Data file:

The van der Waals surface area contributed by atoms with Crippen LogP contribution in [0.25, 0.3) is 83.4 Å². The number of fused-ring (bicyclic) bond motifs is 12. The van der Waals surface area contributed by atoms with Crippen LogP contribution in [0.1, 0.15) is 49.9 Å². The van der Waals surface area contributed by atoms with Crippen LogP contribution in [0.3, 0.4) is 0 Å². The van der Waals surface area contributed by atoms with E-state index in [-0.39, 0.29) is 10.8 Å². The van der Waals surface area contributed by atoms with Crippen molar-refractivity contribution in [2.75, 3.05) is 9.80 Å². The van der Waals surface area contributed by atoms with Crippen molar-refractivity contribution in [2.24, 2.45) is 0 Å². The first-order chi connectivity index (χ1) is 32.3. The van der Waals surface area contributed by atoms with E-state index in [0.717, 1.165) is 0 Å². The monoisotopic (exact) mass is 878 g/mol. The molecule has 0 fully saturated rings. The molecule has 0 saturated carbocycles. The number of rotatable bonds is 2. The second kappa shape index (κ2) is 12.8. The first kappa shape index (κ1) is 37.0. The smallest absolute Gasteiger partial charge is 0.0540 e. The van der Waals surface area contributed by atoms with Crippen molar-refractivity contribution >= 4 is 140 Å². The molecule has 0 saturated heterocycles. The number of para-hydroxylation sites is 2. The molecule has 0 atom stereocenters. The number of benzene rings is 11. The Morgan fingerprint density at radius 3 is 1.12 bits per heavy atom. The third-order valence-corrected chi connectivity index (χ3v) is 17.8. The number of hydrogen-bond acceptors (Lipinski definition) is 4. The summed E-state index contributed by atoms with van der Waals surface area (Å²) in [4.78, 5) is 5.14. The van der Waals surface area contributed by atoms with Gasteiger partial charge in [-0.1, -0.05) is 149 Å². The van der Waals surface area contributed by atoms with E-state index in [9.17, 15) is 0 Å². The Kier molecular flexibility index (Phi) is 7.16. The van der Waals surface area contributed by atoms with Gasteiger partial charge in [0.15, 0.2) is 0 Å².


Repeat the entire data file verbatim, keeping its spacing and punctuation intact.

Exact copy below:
The van der Waals surface area contributed by atoms with Crippen LogP contribution in [0.25, 0.3) is 83.4 Å². The number of fused-ring (bicyclic) bond motifs is 12. The van der Waals surface area contributed by atoms with Crippen LogP contribution in [0.1, 0.15) is 49.9 Å². The van der Waals surface area contributed by atoms with Crippen LogP contribution in [0.3, 0.4) is 0 Å². The van der Waals surface area contributed by atoms with E-state index in [-0.39, 0.29) is 10.8 Å². The van der Waals surface area contributed by atoms with Crippen molar-refractivity contribution in [2.75, 3.05) is 9.80 Å². The van der Waals surface area contributed by atoms with Crippen molar-refractivity contribution in [2.24, 2.45) is 0 Å². The first-order chi connectivity index (χ1) is 32.3. The van der Waals surface area contributed by atoms with E-state index in [0.717, 1.165) is 0 Å². The monoisotopic (exact) mass is 878 g/mol. The molecule has 0 fully saturated rings. The molecule has 0 saturated carbocycles. The number of rotatable bonds is 2. The second kappa shape index (κ2) is 12.8. The first kappa shape index (κ1) is 37.0. The smallest absolute Gasteiger partial charge is 0.0540 e. The van der Waals surface area contributed by atoms with Crippen molar-refractivity contribution >= 4 is 140 Å². The molecule has 0 saturated heterocycles. The number of para-hydroxylation sites is 2. The molecule has 0 atom stereocenters. The number of benzene rings is 11. The Morgan fingerprint density at radius 3 is 1.12 bits per heavy atom. The third-order valence-corrected chi connectivity index (χ3v) is 17.8. The number of hydrogen-bond acceptors (Lipinski definition) is 4. The summed E-state index contributed by atoms with van der Waals surface area (Å²) in [4.78, 5) is 5.14. The van der Waals surface area contributed by atoms with Gasteiger partial charge in [-0.1, -0.05) is 149 Å². The van der Waals surface area contributed by atoms with E-state index in [9.17, 15) is 0 Å². The Kier molecular flexibility index (Phi) is 7.16. The van der Waals surface area contributed by atoms with Gasteiger partial charge in [0.15, 0.2) is 0 Å².